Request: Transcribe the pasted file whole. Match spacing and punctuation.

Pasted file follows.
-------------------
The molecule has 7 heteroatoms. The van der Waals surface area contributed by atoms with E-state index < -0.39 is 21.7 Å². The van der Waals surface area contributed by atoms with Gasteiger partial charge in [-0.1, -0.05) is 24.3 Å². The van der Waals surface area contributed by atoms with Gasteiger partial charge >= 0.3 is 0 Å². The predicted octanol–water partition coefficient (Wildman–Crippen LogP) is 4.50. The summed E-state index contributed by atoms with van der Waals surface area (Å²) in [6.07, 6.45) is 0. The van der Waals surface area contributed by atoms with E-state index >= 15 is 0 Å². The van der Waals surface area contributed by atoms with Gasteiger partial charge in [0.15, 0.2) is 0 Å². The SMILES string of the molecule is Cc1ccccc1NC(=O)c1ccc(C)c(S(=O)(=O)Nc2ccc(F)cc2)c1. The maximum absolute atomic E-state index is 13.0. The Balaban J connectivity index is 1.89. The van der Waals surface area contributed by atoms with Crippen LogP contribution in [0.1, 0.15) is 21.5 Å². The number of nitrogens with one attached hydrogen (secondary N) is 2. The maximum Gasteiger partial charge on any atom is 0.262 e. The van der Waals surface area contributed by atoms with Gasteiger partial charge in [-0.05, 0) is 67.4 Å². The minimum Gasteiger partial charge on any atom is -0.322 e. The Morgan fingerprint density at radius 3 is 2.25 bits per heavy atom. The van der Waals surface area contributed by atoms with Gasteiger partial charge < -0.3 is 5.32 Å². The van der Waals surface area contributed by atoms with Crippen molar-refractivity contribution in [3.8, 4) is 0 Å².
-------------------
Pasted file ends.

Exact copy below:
The molecule has 7 heteroatoms. The van der Waals surface area contributed by atoms with E-state index < -0.39 is 21.7 Å². The van der Waals surface area contributed by atoms with Gasteiger partial charge in [-0.1, -0.05) is 24.3 Å². The van der Waals surface area contributed by atoms with Gasteiger partial charge >= 0.3 is 0 Å². The predicted octanol–water partition coefficient (Wildman–Crippen LogP) is 4.50. The summed E-state index contributed by atoms with van der Waals surface area (Å²) in [6.07, 6.45) is 0. The van der Waals surface area contributed by atoms with E-state index >= 15 is 0 Å². The van der Waals surface area contributed by atoms with Gasteiger partial charge in [0.15, 0.2) is 0 Å². The SMILES string of the molecule is Cc1ccccc1NC(=O)c1ccc(C)c(S(=O)(=O)Nc2ccc(F)cc2)c1. The maximum absolute atomic E-state index is 13.0. The Balaban J connectivity index is 1.89. The van der Waals surface area contributed by atoms with Crippen LogP contribution in [0.1, 0.15) is 21.5 Å². The number of nitrogens with one attached hydrogen (secondary N) is 2. The maximum Gasteiger partial charge on any atom is 0.262 e. The van der Waals surface area contributed by atoms with Gasteiger partial charge in [-0.05, 0) is 67.4 Å². The minimum Gasteiger partial charge on any atom is -0.322 e. The Morgan fingerprint density at radius 3 is 2.25 bits per heavy atom. The van der Waals surface area contributed by atoms with Gasteiger partial charge < -0.3 is 5.32 Å². The van der Waals surface area contributed by atoms with Crippen molar-refractivity contribution in [3.8, 4) is 0 Å².